In the end, the deal was pulled off thanks to a team from Jones Lang LaSalle, the firm’s Derek Trulson telling The Commercial Observer that real estate expertise, not retail expertise, paved the way.
On the heels of The Commercial Observer’s report yesterday about all signs pointing to Nordtrom taking space at Extell Development’s project at 225 West 57th Street, the company said today that it has now finalized those plans. The store is projected to open in 2018 and excavation work could begin by the first quarter of 2013. When it opens, it will be the retailer’s New York flagship, and its first full-line store in the city.
Sources say Nordstrom is in talks to anchor a development project that Gary Barnett would build at 225 West 57th Street.
Rumors have swirled for months that Mr. Barnett, one of the city’s most prolific and successful builders of residential and commercial real estate, is trying to arrange a transaction with the department store, which has been cruising around Manhattan for a site for years.
A Cushman & Wakefield team is ramping up marketing efforts for the upper portion of Gary Barnett’s International Gem Tower, the 46th Street office building currently under construction that will have commercial condos in its base and office floors for lease in the tower.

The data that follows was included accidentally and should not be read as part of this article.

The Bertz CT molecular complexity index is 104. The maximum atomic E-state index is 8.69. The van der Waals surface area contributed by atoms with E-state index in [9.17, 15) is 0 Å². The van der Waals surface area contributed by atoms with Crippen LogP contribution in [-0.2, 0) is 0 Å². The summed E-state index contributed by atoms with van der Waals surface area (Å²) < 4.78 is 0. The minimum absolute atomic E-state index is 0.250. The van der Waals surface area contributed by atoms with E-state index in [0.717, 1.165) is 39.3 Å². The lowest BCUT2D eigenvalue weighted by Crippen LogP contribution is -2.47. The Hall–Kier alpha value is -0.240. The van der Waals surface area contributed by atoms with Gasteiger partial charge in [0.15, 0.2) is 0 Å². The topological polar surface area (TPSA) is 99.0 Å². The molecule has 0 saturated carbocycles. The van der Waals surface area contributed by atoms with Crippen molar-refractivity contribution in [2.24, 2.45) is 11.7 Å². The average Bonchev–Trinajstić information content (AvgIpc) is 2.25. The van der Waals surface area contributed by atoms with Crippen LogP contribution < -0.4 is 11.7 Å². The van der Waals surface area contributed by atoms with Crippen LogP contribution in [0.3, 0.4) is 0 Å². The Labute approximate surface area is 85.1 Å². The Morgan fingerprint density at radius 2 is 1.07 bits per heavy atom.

The 34-story building’s rental floors begin on 23 and are about 22,500 square feet apiece.
It was near the end of 2011, and what most New Yorkers knew of the city’s plan to create an ambitious tech campus on Roosevelt Island was that Stanford University had the project in the bag.
For Suri Kasirer, the founder and president of Kasirer Consulting, the notion could not have been farther from the truth. Indeed, the New York native had been working behind the scenes for months on behalf of her darkhorse client, Cornell University, to whittle down the number of candidates vying to oversee the project, and it was all finally beginning to pay off.
“We’re in a service business, so we do whatever we have to do to make sure that our clients can achieve their goals … within a framework of ethics and principle,” said Ms. Kasirer, whose offices are decorated with photographs of herself next to a litany of the country’s most powerful public figures, Bill and Hillary Clinton as well as Bette Midler not least among them.
“Sometimes it means doing the dirty work.”
As Gary Barnett’s new residential tower One 57 continues to rise over Central Park – not to mention all of its neighbors – rumors continue to circulate in the city’s brokerage industry that Mr. Barnett is lining up a huge retail deal befitting the property.
Several sources familiar with the project say that Nordstrom, the Read More